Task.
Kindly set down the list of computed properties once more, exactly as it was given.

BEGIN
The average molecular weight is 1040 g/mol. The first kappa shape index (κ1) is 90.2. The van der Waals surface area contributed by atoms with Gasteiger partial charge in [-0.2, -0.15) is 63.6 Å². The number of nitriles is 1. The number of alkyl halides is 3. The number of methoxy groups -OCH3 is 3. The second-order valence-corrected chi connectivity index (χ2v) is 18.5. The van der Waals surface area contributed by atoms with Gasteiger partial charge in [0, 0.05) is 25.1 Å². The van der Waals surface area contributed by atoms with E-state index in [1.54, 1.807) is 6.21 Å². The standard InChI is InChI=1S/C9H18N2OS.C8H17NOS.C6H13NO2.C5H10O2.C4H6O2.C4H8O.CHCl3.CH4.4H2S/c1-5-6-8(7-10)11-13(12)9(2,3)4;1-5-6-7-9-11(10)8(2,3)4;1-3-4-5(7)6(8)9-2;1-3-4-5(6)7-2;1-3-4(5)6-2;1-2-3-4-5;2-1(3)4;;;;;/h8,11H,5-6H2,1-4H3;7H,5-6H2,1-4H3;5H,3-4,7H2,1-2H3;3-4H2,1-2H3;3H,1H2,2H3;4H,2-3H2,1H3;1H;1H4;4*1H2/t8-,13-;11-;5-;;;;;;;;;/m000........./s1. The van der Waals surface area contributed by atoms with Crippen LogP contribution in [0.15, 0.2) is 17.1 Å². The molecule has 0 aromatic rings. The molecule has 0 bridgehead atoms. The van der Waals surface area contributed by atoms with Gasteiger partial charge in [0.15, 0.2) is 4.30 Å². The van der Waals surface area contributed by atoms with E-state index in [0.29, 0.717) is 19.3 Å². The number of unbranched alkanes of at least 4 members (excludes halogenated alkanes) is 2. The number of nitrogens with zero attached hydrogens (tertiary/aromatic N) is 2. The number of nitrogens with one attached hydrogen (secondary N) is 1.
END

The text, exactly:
The average molecular weight is 1040 g/mol. The first kappa shape index (κ1) is 90.2. The van der Waals surface area contributed by atoms with Gasteiger partial charge in [-0.2, -0.15) is 63.6 Å². The number of nitriles is 1. The number of alkyl halides is 3. The number of methoxy groups -OCH3 is 3. The second-order valence-corrected chi connectivity index (χ2v) is 18.5. The van der Waals surface area contributed by atoms with Gasteiger partial charge in [0, 0.05) is 25.1 Å². The van der Waals surface area contributed by atoms with E-state index in [1.54, 1.807) is 6.21 Å². The standard InChI is InChI=1S/C9H18N2OS.C8H17NOS.C6H13NO2.C5H10O2.C4H6O2.C4H8O.CHCl3.CH4.4H2S/c1-5-6-8(7-10)11-13(12)9(2,3)4;1-5-6-7-9-11(10)8(2,3)4;1-3-4-5(7)6(8)9-2;1-3-4-5(6)7-2;1-3-4(5)6-2;1-2-3-4-5;2-1(3)4;;;;;/h8,11H,5-6H2,1-4H3;7H,5-6H2,1-4H3;5H,3-4,7H2,1-2H3;3-4H2,1-2H3;3H,1H2,2H3;4H,2-3H2,1H3;1H;1H4;4*1H2/t8-,13-;11-;5-;;;;;;;;;/m000........./s1. The van der Waals surface area contributed by atoms with Crippen LogP contribution in [0.15, 0.2) is 17.1 Å². The molecule has 0 aromatic rings. The molecule has 0 bridgehead atoms. The van der Waals surface area contributed by atoms with Gasteiger partial charge in [0.15, 0.2) is 4.30 Å². The van der Waals surface area contributed by atoms with E-state index in [0.29, 0.717) is 19.3 Å². The number of unbranched alkanes of at least 4 members (excludes halogenated alkanes) is 2. The number of nitrogens with zero attached hydrogens (tertiary/aromatic N) is 2. The number of nitrogens with one attached hydrogen (secondary N) is 1.